__________________
"People are like plants, they grow toward the light."
- Hope Jahren
Reply With Quote
  #5 (permalink)  
Old 08-13-2019, 09:02 PM
Pubfiction's Avatar
Member
 
Join Date: Feb 2013
Location: Port Huron, MI
Posts: 1,472
Thanks: 0
Thanked 113 Times in 103 Posts
Default Re: What does 6500K actually provide for plants?

6500k is a convention that the community has come up with. It has the property of looking fairly pleasing to the human eye and still having decent efficiency for a light (LEDs are generally more efficient if they are higher kelvin). I have a very large range of plant lights from 4k to 10k all of them grow plants just fine. If I was to go any lower the light would look awefully yellow and any higher and it would be fairly blue and washed out looking. Now there could be slight efficiency gains from certain spectre for certain plants but unless you are trying to farm one specific type of plant I doubt this will be really helpful to you. It's hard to know what to answer though without knowing what you want to achieve. You can grow plants in just rend and blue that looks like purple, you wouldnt want that for a show tank though, and you can spend a ton of money on a "high" "full" spectrum light to have the best color reproduction, you can even customize a light to your liking.
Kinstrome likes this.
Reply With Quote
  #6 (permalink)  
Old 08-13-2019, 11:10 PM
Kinstrome's Avatar
Member
 
Join Date: Oct 2017
Location: New Orleans, Louisiana, US
Posts: 321
Thanks: 31
Thanked 8 Times in 8 Posts
Default Re: What does 6500K actually provide for plants?

Quote:
Originally Posted by Pubfiction View Post
Now there could be slight efficiency gains from certain spectra for certain plants but unless you are trying to farm one specific type of plant I doubt this will be really helpful to you.
Indeed, I'm probably farming too many different kinds of plants in one more-or-less the same humidity / light / temperature setting.

Quote:
Originally Posted by Pubfiction View Post
It's hard to know what to answer though without knowing what you want to achieve. You can grow plants in just rend and blue that looks like purple, you wouldn't want that for a show tank though, and you can spend a ton of money on a "high" "full" spectrum light to have the best color reproduction, you can even customize a light to your liking.
I already bought a rather expensive LED light for a grow tent, actually. This question was just out of curiosity, as I did not understand the mechanics of color temperature very well.
Reply With Quote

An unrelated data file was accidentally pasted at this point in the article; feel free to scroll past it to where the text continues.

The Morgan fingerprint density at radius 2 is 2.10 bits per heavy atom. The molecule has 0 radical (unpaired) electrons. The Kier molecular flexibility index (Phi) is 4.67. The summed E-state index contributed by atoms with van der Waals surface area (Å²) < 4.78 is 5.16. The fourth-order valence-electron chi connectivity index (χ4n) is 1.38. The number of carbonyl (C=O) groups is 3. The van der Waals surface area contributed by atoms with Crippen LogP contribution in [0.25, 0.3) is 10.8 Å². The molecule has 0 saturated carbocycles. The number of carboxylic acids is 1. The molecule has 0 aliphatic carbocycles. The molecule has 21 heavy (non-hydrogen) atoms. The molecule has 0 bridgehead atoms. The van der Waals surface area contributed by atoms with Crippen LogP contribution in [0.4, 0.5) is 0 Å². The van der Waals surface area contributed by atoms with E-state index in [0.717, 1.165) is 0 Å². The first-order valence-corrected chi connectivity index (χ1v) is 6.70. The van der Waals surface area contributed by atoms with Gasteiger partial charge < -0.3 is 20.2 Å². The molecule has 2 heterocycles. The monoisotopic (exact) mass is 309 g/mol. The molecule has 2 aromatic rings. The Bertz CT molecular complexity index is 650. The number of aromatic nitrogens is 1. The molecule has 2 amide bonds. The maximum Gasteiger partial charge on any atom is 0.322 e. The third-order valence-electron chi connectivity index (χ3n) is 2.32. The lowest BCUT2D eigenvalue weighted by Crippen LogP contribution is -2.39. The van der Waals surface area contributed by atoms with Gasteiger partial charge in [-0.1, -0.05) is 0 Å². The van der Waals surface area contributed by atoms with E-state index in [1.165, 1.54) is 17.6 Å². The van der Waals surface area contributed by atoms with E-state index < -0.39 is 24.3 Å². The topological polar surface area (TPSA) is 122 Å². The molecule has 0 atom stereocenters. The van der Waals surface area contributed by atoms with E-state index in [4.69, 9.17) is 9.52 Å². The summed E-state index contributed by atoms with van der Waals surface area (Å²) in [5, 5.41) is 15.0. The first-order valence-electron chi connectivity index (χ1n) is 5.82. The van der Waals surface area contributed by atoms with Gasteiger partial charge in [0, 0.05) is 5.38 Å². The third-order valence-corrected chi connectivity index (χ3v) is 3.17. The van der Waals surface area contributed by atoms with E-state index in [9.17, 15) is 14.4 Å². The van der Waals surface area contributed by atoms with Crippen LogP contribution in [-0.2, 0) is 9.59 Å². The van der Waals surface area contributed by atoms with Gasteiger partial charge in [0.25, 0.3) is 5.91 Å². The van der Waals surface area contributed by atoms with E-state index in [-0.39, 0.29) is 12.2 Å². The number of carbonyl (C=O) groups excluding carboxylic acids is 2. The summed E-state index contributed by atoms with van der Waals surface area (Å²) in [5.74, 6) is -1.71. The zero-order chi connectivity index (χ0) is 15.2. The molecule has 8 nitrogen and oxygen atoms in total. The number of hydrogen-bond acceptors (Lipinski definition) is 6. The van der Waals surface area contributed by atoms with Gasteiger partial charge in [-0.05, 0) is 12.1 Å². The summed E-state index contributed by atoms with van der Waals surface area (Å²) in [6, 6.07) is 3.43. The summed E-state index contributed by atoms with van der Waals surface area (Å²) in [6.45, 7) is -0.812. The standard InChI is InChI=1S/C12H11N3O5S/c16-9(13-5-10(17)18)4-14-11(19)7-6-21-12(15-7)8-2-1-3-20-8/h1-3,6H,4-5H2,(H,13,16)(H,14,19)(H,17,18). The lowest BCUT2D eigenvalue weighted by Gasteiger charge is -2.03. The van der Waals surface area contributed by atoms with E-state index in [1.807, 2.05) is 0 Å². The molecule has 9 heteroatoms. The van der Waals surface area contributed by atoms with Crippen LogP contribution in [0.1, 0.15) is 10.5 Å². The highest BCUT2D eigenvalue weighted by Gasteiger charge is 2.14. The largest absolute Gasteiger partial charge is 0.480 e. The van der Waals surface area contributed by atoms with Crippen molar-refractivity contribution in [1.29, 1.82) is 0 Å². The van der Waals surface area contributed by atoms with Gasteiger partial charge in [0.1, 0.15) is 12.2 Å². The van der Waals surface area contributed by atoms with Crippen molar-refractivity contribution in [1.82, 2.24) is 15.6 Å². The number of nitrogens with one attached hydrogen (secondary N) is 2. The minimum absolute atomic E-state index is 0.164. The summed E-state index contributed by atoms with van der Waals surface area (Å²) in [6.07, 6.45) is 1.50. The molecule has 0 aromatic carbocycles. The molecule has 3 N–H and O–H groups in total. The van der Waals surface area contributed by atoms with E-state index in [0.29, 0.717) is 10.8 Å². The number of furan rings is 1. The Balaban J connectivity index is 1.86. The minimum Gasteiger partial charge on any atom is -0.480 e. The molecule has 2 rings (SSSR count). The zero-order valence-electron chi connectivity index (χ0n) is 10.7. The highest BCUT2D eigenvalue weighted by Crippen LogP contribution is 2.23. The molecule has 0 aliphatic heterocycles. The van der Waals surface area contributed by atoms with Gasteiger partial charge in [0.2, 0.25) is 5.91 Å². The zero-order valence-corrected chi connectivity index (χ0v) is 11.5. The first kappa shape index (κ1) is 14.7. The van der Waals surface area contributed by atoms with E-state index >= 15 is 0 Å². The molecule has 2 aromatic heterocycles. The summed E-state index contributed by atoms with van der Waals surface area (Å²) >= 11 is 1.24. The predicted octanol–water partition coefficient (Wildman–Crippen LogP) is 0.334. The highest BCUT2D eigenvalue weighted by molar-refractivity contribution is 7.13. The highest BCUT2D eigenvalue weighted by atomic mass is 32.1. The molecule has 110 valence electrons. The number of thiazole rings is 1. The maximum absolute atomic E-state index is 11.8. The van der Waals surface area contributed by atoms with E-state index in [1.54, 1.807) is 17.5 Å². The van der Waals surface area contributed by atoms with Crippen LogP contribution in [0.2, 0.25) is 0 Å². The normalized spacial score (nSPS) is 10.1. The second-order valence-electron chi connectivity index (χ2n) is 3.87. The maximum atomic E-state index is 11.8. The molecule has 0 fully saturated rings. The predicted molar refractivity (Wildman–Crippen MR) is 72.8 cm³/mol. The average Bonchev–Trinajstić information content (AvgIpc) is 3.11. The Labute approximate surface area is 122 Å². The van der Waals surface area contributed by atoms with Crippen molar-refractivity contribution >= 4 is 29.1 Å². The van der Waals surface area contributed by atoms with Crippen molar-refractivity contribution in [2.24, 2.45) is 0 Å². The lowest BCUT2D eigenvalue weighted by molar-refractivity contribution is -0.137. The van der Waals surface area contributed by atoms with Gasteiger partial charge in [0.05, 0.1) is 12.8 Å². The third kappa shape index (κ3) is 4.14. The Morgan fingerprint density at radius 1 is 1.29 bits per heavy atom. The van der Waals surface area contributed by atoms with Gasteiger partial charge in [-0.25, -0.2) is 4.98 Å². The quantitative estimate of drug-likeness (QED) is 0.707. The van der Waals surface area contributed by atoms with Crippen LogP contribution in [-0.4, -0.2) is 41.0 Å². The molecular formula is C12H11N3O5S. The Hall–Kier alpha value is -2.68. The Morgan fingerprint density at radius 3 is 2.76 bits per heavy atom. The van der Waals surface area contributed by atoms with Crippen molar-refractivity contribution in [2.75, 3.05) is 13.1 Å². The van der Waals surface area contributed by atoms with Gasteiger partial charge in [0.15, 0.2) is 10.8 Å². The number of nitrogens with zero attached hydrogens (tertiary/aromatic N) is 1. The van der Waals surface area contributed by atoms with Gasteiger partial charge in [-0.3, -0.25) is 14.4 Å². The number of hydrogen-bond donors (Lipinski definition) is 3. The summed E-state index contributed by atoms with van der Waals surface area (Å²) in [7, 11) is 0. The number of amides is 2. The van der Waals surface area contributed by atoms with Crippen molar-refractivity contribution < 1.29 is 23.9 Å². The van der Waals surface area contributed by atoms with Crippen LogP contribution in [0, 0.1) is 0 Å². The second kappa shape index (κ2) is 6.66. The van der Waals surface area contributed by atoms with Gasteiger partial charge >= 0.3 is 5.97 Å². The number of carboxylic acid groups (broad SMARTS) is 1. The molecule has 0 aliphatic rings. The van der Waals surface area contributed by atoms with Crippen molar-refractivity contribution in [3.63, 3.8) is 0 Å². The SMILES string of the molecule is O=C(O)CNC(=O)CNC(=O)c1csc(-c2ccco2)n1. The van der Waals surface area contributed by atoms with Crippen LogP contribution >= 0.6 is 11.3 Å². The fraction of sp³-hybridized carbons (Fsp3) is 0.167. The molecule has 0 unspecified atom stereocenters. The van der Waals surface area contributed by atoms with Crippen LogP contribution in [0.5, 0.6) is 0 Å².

#7 (permalink)  
Old 08-13-2019, 11:22 PM
DPfarr's Avatar
Member
 
Join Date: Nov 2017
Location: SACRAMENTO
Posts: 289
Thanks: 0
Thanked 18 Times in 17 Posts
Default

In regards to what nutrition does a plant receive from light spectra, there are two general different types of photosystems: II & I. Both occur as reaction centers in chlorophyll a and are designated as P680 and P700 (respectively).

Absorption at 680 and 700 nm is the numerical part of that. The p is for phytochrome. The is the beginning of the photolysis of water to generate ATP.

How intensity plays a part, look up: action spectrum of photosynthesis.

Last edited by DPfarr; 08-13-2019 at 11:26 PM.
Reply With Quote
  #8 (permalink)  
Old 08-13-2019, 11:28 PM
DPfarr's Avatar
Member
 
Join Date: Nov 2017
Location: SACRAMENTO
Posts: 289
Thanks: 0
Thanked 18 Times in 17 Posts
Default

To the different kinds of plants, things you probably want to propagate likely aren’t that different in the grand scheme.
Reply With Quote
  #9 (permalink)  
Old Yesterday, 03:06 AM
Member
 
Join Date: Feb 2004
Location: Lincoln, NE
Posts: 347
Thanks: 0
Thanked 5 Times in 1 Post
Default Re: What does 6500K actually provide for plants?

Some generalized comments from a plant physiologist.

Socratic Monologue hit the nail on the head with color temperature. Color temperature as used in lighting is based on appearance, and as such winds up being rather loosely related to spectral composition of the light. This looseness happens partly because it's based on how it appears to our eye, which does not have a flat spectral response. And of course it has nothing to do with intensity of the light as a whole, or intensity at some particular wavelength.